Researchers from McMaster University used two stretched elastic films to change the shape of a liquid drop
A round shape of a drop of water on a surface helps to minimize its surface energy. A team of researchers led by Rafael Schulman and Kari Dalnoki-Veress of McMaster University in Canada focused on the validity of the phenomenon for a drop placed between two thin, stretchable films. The team performed a series of experiments to determine whether the drop would form a round blob or take on a wackier shape. The team found that the drop can develop a noncircular outline that is similar to a square and its exact shape relies on the amount of tension in the two films.
According to Dalnoki-Veress, the results are counterintuitive and the experiments were driven purely by curiosity and without any particular application in mind. He also stated that such a stretched and squeezed drop can be used as a tiny lens with adjustable optical properties. The team placed a 30- to 300-μm-diameter drop of either glycerol or polyethylene glycol on an elastic film. The film was secured to a silicon substrate and a second elastic film was stretched along two orthogonal directions and was lowered over the drop. The team found that the initially round drop flattened into a pancake when the top film’s tension was equal in all directions. The drop assumed an oval shape when the film’s tension was greater along one direction than along the other.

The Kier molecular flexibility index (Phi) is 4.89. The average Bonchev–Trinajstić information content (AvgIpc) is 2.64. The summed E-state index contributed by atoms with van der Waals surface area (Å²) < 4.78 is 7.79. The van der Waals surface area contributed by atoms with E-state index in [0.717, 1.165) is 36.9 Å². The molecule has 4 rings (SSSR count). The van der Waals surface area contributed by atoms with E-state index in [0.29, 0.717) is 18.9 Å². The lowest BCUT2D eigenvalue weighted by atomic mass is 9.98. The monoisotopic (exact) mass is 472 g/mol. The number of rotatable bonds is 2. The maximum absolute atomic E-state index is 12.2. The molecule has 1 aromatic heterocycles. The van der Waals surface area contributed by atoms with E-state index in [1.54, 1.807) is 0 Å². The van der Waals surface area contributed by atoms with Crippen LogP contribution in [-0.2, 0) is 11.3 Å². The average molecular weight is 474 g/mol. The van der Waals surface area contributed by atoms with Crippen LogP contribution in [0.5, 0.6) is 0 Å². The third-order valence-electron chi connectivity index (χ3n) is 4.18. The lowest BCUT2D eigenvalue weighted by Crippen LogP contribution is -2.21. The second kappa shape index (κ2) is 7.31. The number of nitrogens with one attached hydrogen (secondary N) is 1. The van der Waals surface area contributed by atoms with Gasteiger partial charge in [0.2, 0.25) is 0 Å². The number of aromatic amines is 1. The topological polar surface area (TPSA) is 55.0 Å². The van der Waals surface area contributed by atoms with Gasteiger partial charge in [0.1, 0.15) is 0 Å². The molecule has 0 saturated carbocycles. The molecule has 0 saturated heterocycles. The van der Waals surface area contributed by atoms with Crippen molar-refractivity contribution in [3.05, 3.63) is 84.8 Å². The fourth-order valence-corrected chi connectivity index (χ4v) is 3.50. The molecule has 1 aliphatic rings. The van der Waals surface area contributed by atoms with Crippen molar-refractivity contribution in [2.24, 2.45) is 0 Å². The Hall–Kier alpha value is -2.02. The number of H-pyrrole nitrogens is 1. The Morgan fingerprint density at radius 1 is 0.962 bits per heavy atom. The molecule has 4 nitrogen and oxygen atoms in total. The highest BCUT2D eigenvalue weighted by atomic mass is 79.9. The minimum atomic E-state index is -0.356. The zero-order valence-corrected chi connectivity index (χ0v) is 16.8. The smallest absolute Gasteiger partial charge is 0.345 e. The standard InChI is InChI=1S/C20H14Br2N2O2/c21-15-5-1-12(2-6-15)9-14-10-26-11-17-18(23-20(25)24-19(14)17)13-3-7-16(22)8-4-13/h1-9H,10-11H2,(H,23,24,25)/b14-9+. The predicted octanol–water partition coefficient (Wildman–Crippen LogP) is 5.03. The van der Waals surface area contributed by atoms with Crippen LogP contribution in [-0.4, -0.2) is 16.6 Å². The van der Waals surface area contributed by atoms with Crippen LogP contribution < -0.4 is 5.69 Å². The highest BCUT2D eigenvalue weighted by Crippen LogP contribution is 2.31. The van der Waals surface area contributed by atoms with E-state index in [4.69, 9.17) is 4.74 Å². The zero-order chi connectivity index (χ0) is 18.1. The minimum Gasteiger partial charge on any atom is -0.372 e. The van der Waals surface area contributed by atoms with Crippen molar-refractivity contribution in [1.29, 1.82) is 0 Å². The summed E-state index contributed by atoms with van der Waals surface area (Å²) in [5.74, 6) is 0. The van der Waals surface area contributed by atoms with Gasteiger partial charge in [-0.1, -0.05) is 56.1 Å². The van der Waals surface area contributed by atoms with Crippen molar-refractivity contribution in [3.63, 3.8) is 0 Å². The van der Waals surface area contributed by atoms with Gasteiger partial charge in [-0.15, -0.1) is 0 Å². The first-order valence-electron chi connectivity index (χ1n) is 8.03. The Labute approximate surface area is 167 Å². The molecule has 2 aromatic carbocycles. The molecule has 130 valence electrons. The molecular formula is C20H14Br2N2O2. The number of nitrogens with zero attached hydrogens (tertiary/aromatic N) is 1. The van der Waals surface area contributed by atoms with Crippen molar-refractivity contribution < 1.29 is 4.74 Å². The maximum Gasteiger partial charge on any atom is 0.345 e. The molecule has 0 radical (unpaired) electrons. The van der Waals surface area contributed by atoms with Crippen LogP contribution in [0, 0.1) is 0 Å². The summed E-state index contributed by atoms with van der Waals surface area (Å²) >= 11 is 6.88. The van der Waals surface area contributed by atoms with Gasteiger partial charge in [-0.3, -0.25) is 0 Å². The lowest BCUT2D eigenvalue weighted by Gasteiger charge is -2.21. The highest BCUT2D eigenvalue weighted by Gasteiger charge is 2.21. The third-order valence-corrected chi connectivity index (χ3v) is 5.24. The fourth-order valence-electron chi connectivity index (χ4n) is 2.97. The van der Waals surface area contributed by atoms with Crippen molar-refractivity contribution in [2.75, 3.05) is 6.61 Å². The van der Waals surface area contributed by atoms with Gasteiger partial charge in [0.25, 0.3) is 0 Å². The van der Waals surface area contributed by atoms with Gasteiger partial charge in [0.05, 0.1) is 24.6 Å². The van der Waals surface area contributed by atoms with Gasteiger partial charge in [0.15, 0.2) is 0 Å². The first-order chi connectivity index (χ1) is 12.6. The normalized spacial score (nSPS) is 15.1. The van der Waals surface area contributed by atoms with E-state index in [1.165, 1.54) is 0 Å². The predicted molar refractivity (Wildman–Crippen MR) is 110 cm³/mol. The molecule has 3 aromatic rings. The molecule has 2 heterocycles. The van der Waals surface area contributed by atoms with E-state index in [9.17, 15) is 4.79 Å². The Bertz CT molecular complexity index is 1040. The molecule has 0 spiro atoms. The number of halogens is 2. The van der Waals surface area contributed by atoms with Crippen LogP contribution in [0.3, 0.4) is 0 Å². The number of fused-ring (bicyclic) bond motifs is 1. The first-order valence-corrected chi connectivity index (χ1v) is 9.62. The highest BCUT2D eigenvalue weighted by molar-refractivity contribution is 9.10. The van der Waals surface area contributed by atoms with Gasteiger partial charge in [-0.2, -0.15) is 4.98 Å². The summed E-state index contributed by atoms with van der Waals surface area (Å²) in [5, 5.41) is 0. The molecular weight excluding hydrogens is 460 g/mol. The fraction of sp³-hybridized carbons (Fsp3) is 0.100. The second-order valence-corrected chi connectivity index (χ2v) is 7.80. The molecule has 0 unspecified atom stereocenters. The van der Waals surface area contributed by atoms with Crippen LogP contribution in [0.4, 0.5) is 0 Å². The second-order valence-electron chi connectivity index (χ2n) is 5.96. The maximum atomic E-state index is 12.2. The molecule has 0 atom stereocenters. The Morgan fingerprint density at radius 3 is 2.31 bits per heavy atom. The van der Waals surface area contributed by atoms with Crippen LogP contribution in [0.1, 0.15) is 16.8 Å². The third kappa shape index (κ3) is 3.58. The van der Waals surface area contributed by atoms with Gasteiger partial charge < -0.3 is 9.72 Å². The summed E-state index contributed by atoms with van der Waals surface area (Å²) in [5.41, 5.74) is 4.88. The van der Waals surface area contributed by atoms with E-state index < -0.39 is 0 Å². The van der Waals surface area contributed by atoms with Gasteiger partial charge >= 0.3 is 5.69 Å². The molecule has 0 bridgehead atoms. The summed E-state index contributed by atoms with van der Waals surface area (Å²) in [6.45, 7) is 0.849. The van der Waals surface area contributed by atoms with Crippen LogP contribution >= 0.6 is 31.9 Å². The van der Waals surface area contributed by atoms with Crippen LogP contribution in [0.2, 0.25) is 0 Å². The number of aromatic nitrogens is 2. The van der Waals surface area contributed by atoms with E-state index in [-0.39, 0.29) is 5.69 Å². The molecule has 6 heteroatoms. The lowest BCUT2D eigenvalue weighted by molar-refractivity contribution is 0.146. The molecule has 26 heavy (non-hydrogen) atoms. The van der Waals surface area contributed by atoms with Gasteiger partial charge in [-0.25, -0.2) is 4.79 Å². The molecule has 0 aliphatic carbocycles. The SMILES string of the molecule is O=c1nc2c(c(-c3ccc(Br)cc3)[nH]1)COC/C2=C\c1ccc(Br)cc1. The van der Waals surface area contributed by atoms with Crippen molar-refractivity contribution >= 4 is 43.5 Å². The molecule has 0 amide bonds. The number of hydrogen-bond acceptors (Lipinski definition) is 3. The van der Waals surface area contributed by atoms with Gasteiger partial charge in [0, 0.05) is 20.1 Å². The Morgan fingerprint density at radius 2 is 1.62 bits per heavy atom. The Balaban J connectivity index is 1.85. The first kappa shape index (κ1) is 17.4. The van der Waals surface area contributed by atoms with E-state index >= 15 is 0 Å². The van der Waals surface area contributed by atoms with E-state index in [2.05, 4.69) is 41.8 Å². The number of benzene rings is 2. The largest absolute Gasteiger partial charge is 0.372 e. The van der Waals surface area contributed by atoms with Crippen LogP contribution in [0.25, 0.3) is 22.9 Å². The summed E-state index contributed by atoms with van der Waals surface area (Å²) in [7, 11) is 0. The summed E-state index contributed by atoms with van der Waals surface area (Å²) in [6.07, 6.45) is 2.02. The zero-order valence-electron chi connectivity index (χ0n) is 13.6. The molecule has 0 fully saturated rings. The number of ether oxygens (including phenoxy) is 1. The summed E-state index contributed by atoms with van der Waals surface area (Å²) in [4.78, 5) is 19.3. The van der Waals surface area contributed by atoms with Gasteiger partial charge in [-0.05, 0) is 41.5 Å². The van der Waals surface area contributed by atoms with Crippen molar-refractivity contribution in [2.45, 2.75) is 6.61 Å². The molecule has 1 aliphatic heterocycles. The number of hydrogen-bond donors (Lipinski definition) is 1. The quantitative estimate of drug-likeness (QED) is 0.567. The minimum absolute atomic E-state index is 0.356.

The team later suspended the setup and stretched both the top and bottom films in orthogonal directions and found that the drop adopted a square outline. The team monitored the focal properties of the film-drop sandwiches with the help of a laser for the suspended drops. The team found that flatter drops had longer focal lengths and the focal spot shape also varied as the square drops produced a cross-shaped pattern and oval drops created a line. The research was published in the journal Physical Review Letters on December 13, 2018.